Here’s my bird—knit using a random assortment of Cascade 220 from my stash. When I perched it on the branch I made it more “squished” than its natural state, so it got a little chubby. And maybe cuter than it originally was!

I set to perching them either in flight or on the branches so that they made a balanced mobile and oh boy was that a challenge. I used to make mobiles a lot in high school, so I thought it would be sooo easy. But hello, that was 20+ years ago, my skills were rusty, and most of those mobiles involved PAPER ORIGAMI. Not heavy, various-weighted knit birds! I did learn a fishing lure knot tying technique that I think is pretty sturdy and is good to use with filament thread (though I never really succeeded in making it look as taut and neat as in the video), and I feel really good about the finished mobile. I so badly wanted some birds to sit atop branches, but they were so heavy they’d flip right over; thinking to string the vertical supports through the birds was an inspired bit of genius, I thought!

pepperknit | knit bird mobile -- group project

We finally gave the mobile to the family at Maryland Sheep & Wool yesterday. And cutiepie Hazel, knowing it was her flock of birds, set to claiming it immediately—nomming on one right away!

pepperknit | knit bird mobile -- group project

when everything goes right

The last sweater I knit, back in the fall, was less than a success. I didn’t like the final shape, and the fit wasn’t flattering. I still wanted my envisioned boxy, oversized winter sweater, though, and when Michele Wang’s Cordova came out I knew it would be just the thing.

Oh boy was I right.

pepperknit | brooklyn tweed cordova

I slightly exaggerated the oversize: I made the body longer by a few inches (3) and the sleeves, too. I picked the size that would give 4 inches of ease. The yarn, Imperial Yarn Erin, was a dream to work with: woolly but soft, in a perfect heathered gray. Plus how could I resist a yarn with my name! I debated between it and their Columbia 2-Ply, and Jeanne at Imperial described the differences as coming down to Erin being softer and Columbia 3-ply having more color options. Because I wanted gray, which was available in both yarns, Erin was the clear choice. Because I spit-spliced all the joins, I really had relatively few ends to weave in once it was all seamed up.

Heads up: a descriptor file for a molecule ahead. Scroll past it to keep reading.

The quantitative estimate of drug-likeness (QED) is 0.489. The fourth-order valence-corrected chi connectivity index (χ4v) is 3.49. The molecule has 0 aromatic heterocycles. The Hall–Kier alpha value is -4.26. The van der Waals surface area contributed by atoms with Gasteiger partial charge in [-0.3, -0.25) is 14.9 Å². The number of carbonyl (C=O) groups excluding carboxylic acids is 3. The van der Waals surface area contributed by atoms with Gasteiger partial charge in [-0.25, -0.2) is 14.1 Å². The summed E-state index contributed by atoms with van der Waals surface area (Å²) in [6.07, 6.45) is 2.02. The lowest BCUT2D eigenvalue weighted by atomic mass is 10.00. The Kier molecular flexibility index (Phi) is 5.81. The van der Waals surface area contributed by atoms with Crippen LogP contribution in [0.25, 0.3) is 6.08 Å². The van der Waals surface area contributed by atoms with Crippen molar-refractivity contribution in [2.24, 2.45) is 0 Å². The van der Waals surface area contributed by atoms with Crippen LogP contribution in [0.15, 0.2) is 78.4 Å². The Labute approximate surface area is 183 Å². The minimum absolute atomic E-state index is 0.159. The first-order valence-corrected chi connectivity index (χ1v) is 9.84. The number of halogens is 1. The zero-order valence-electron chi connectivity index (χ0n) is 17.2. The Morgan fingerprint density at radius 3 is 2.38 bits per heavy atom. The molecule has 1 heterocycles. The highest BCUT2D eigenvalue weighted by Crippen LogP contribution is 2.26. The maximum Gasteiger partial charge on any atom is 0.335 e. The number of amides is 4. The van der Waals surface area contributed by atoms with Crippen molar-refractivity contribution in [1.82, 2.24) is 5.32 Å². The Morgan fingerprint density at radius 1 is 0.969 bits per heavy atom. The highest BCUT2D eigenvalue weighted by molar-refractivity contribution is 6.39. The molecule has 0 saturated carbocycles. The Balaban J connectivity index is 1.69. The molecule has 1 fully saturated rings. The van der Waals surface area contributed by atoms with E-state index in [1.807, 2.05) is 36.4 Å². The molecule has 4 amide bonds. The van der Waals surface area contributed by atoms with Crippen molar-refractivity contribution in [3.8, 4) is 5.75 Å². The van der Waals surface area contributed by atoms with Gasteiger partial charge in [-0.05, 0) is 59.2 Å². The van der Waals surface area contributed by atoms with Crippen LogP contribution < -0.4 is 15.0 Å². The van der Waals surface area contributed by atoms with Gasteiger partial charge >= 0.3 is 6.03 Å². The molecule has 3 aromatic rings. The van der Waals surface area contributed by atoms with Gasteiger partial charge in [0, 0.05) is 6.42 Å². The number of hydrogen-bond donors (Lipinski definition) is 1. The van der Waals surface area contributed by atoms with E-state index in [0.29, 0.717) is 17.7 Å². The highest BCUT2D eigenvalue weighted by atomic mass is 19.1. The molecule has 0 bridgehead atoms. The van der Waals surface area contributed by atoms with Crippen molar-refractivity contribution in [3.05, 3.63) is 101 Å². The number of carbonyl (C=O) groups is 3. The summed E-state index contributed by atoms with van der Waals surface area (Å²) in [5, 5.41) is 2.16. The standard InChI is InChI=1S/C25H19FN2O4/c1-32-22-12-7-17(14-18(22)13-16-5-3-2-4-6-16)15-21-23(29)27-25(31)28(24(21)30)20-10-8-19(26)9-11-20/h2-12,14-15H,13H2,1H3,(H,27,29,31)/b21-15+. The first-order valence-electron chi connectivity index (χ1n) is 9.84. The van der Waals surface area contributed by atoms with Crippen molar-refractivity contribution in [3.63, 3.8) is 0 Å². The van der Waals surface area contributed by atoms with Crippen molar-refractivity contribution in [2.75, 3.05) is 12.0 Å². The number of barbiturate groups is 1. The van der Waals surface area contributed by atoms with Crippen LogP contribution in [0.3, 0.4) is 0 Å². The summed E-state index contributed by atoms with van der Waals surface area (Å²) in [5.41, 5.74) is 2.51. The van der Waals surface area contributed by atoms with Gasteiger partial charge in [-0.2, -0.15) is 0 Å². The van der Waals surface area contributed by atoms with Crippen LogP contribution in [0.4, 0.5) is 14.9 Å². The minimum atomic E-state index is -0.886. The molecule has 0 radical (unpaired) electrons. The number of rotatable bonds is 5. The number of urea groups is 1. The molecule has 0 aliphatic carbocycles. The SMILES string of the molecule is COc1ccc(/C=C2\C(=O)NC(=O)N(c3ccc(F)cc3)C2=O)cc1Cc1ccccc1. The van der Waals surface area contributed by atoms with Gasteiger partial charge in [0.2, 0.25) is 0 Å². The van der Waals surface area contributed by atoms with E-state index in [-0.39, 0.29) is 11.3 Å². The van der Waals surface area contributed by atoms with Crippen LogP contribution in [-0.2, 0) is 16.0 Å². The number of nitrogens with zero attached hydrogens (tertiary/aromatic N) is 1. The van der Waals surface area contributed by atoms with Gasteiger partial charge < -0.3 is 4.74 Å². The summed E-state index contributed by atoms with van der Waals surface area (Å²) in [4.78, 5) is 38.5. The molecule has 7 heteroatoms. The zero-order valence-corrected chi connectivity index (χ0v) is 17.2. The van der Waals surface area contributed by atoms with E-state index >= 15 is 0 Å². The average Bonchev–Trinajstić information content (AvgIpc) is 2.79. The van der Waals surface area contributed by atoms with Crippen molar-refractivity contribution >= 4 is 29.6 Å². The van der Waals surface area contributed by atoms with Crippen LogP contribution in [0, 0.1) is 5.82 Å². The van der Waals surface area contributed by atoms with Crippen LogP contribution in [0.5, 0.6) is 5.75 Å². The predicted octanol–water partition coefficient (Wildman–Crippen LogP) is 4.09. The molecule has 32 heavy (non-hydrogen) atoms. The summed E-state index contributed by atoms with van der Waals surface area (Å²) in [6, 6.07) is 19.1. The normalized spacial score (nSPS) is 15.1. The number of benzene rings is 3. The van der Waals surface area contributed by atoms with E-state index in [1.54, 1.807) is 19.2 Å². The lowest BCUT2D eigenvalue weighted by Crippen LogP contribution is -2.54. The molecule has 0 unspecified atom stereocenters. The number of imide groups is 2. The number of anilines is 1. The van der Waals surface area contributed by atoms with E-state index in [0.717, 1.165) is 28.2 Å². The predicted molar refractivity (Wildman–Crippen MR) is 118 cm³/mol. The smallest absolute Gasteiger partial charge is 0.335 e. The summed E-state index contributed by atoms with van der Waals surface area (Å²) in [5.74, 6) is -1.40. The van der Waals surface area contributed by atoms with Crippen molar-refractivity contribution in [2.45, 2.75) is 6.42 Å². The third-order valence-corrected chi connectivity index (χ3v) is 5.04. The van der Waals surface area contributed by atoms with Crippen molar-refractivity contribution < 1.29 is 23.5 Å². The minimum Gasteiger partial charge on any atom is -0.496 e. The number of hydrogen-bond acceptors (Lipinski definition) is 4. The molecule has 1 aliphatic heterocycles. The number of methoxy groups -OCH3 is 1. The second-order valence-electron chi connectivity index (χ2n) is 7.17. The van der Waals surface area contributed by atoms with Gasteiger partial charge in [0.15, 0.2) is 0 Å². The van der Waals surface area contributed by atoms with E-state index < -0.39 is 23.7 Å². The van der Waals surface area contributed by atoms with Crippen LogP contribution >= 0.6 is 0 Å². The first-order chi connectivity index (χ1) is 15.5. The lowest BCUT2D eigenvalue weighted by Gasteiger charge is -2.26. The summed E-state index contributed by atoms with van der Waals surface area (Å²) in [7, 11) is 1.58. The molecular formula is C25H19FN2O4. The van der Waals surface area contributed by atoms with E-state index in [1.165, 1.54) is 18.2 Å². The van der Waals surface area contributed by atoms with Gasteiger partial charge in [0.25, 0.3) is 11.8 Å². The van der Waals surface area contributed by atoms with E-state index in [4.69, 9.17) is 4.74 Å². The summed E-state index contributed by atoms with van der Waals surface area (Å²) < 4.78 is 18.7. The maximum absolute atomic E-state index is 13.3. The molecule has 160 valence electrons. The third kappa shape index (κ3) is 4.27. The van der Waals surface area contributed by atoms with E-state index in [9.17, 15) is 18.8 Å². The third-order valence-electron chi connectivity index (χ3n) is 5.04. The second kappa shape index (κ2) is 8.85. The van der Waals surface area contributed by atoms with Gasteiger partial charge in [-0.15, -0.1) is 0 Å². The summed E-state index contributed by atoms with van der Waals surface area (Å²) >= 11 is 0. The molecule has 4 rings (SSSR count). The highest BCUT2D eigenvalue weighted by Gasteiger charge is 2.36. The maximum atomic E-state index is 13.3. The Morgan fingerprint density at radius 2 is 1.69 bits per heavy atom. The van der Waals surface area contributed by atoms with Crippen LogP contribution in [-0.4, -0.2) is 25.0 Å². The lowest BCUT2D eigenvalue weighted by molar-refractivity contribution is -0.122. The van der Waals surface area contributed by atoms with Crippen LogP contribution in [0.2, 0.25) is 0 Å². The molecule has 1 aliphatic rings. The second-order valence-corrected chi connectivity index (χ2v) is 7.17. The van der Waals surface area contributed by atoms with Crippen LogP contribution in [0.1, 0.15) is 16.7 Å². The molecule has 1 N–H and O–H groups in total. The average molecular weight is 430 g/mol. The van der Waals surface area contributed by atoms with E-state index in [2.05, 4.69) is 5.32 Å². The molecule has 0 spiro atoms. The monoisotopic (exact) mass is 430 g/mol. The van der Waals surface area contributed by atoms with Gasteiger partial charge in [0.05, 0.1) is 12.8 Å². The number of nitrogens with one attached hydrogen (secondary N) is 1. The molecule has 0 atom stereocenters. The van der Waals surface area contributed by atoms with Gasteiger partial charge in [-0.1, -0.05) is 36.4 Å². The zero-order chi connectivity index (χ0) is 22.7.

pepperknit | brooklyn tweed cordova

This was my first time blocking using blocking wires, and that was really satisfying, too–the wires were even probably too flexible for this sturdy sweater, but they worked great for getting the boxy shape set out.

I love so much about this sweater. This was the first time I knit a sweater with a saddle shoulder, and I love the way the big cable goes up all the way to the neck. The trinity stitch on the sides wasn’t the most fun, I’ll admit (k1, p1, k1 in a stitch, followed by p3togging it? slightly tedious), but the cable was easy and looks so impressive. In fact, on my subway right the day we took these photos, a woman came up to ask if I’d knit the sweater (I was knitting a sock at the time, so I suppose that was a tip-off). She told me the cables were just “stunning.” If only she knew how easy they are! 2×2 crossings only, and a mere 6-row repeat.